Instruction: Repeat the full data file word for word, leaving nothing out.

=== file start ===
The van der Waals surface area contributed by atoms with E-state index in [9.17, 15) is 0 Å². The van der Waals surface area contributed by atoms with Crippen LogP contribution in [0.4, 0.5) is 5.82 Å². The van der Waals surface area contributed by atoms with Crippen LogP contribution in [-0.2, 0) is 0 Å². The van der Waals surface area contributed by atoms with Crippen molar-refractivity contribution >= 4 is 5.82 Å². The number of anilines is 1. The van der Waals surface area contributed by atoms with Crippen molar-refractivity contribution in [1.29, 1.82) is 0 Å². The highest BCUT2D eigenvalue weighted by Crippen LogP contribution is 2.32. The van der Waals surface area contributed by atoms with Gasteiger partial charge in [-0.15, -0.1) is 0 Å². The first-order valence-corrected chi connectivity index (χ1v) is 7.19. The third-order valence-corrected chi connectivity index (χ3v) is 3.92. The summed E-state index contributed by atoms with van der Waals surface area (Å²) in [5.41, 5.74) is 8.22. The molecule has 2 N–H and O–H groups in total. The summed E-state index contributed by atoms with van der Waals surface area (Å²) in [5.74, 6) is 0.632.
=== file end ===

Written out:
The van der Waals surface area contributed by atoms with E-state index in [9.17, 15) is 0 Å². The van der Waals surface area contributed by atoms with Crippen LogP contribution in [0.4, 0.5) is 5.82 Å². The van der Waals surface area contributed by atoms with Crippen LogP contribution in [-0.2, 0) is 0 Å². The van der Waals surface area contributed by atoms with Crippen molar-refractivity contribution >= 4 is 5.82 Å². The number of anilines is 1. The van der Waals surface area contributed by atoms with Crippen molar-refractivity contribution in [1.29, 1.82) is 0 Å². The highest BCUT2D eigenvalue weighted by Crippen LogP contribution is 2.32. The van der Waals surface area contributed by atoms with Gasteiger partial charge in [-0.15, -0.1) is 0 Å². The first-order valence-corrected chi connectivity index (χ1v) is 7.19. The third-order valence-corrected chi connectivity index (χ3v) is 3.92. The summed E-state index contributed by atoms with van der Waals surface area (Å²) in [5.41, 5.74) is 8.22. The molecule has 2 N–H and O–H groups in total. The summed E-state index contributed by atoms with van der Waals surface area (Å²) in [5.74, 6) is 0.632.